Can You Solve the Airplane Fuel Riddle?

Getty Images
Getty Images

Here's a fun riddle: Professor Fukanō plans to circumnavigate the world in his new airplane. But the plane's fuel tank doesn't hold enough for the trip—in fact, it holds only enough for half the trip. But with the help of two identical support planes (which can refuel him in mid-air) piloted by his assistants Fugori and Orokana, the professor thinks he can make it in one trip. But since all three planes have the same problem of limited fuel, how can they work together to achieve the professor's goal without anyone running out of fuel?

This TED-Ed riddle is very much like a Popular Mechanics riddle written in 2016. It's a tricky one, and it helps to have a piece of paper handy.

It's explained in the video below (along with a "pause now" bit so you can solve it yourself). If you're not a fan of video, here are the starting rules:

1. The professor's plane must make a single continuous trip around the world without landing or turning around.

2. Each plane can travel exactly 1 degree of longitude in 1 minute for every kiloliter of fuel. Each can hold a maximum of 180 kiloliters of fuel.

3. Any plane can refuel any of the others in mid-air by meeting at the same point and instantly transferring any amount of fuel.

4. Fugori and Orokana's planes can turn around instantaneously without burning fuel.

5. Only one airport is available for any of the planes to land, take off, or refuel.

6. All three planes must survive the experiment, and none may run of fuel in mid-air.

As the video explains, the airport mentioned in point #5 happens to be on the equator.

Here's the video:

For a bit more from TED-Ed on this riddle, check out this lesson page. If you want to read a solution to a very similar puzzle without watching the video above, try this Math is Fun puzzle page.

Looking to Downsize? You Can Buy a 5-Room DIY Cabin on Amazon for Less Than $33,000

Five rooms of one's own.
Five rooms of one's own.
Allwood/Amazon

If you’ve already mastered DIY houses for birds and dogs, maybe it’s time you built one for yourself.

As Simplemost reports, there are a number of house kits that you can order on Amazon, and the Allwood Avalon Cabin Kit is one of the quaintest—and, at $32,990, most affordable—options. The 540-square-foot structure has enough space for a kitchen, a bathroom, a bedroom, and a sitting room—and there’s an additional 218-square-foot loft with the potential to be the coziest reading nook of all time.

You can opt for three larger rooms if you're willing to skip the kitchen and bathroom.Allwood/Amazon

The construction process might not be a great idea for someone who’s never picked up a hammer, but you don’t need an architectural degree to tackle it. Step-by-step instructions and all materials are included, so it’s a little like a high-level IKEA project. According to the Amazon listing, it takes two adults about a week to complete. Since the Nordic wood walls are reinforced with steel rods, the house can withstand winds up to 120 mph, and you can pay an extra $1000 to upgrade from double-glass windows and doors to triple-glass for added fortification.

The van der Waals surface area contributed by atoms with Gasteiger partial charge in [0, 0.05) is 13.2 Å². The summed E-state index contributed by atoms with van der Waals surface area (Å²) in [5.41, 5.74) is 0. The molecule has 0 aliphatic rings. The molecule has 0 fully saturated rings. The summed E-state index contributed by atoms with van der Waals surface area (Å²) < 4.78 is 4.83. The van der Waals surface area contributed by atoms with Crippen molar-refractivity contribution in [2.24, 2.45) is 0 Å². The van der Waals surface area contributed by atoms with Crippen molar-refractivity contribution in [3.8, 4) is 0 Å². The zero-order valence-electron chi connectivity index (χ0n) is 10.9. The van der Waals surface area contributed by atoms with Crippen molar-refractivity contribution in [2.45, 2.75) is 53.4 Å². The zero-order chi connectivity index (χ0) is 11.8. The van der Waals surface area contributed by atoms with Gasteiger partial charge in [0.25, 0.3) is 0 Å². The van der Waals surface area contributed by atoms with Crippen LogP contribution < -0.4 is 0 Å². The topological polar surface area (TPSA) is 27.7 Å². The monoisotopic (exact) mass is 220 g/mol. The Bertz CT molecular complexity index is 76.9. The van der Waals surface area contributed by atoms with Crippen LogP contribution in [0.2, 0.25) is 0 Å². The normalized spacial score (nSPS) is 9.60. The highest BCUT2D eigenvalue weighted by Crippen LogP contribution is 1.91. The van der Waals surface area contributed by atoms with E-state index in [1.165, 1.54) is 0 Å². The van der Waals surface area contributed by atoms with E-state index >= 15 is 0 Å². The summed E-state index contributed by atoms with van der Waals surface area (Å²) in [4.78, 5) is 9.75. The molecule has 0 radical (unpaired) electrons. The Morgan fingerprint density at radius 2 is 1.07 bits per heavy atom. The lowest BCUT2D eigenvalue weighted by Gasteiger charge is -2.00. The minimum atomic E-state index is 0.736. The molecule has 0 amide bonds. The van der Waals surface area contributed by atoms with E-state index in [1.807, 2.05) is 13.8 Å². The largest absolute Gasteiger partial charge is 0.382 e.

Sadly, the cool ceiling lamp is not included.Allwood/Amazon

Though everything you need for the shell of the house comes in the kit, you will need to purchase whatever goes inside it: toilet, shower, sink, stove, insulation, and all other furnishings. You can also customize the blueprint to fit your own plans for the space; maybe, for example, you’re going to use the house as a small event venue, and you’d rather have two or three large, airy rooms and no kitchen or bedroom.

Intrigued? Find out more here.

[h/t Simplemost]

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These “Wonder Women” Bingo Cards Feature Amelia Earhart, Greta Thunberg, and 46 Other Inspiring Icons

You could even shout "Wonder Women!" instead of "Bingo!" if you want.
You could even shout "Wonder Women!" instead of "Bingo!" if you want.
Laurence King Publishing/Amazon

The original numbered version of bingo dates back to 16th-century Italy, but gamemakers have recently begun to realize that there’s no reason the classic game has to be quite so classic. Now, instead of numbers, you can find cards with pretty much any set of images or words you can think of (or you can simply make your own online).

This edition from Laurence King Publishing features illustrations of 48 incredible women who all, in some way, embody the name of the set: Wonder Women. There are sports champions like gymnast Simone Biles and tennis player Serena Williams alongside young living legends like climate change activist Greta Thunberg and education activist Malala Yousafzai. While you might recognize many of the names from history classes—Amelia Earhart and Rosa Parks, for example—or your own iTunes library (yes, Beyoncé is part of this game), others may be unfamiliar. Did you know about Russian cosmonaut Valentina Tereshkova, the first woman in space?

In other words, Wonder Women Bingo is a great way to celebrate your favorite trailblazers and get introduced to some new ones, too. And since the rules are simple—just pick a chip and see if your card has an image to match—it can also double as a learning opportunity for kids.

The illustrations were created by artist Laura Bernard.Laurence King Publishing/Amazon

The game is available for $35 on Amazon and $20 on Laurence King Publishing's website (though it's currently unavailable on Laurence King's site). And if bingo isn’t really your thing (or even if it is), there’s a Fantastic Women card game available for $13 on Amazon, where players try to top each other’s highest-scored cards using ones from their own hand.

While you’re waiting for your games to arrive, learn about 100 women who changed the world.

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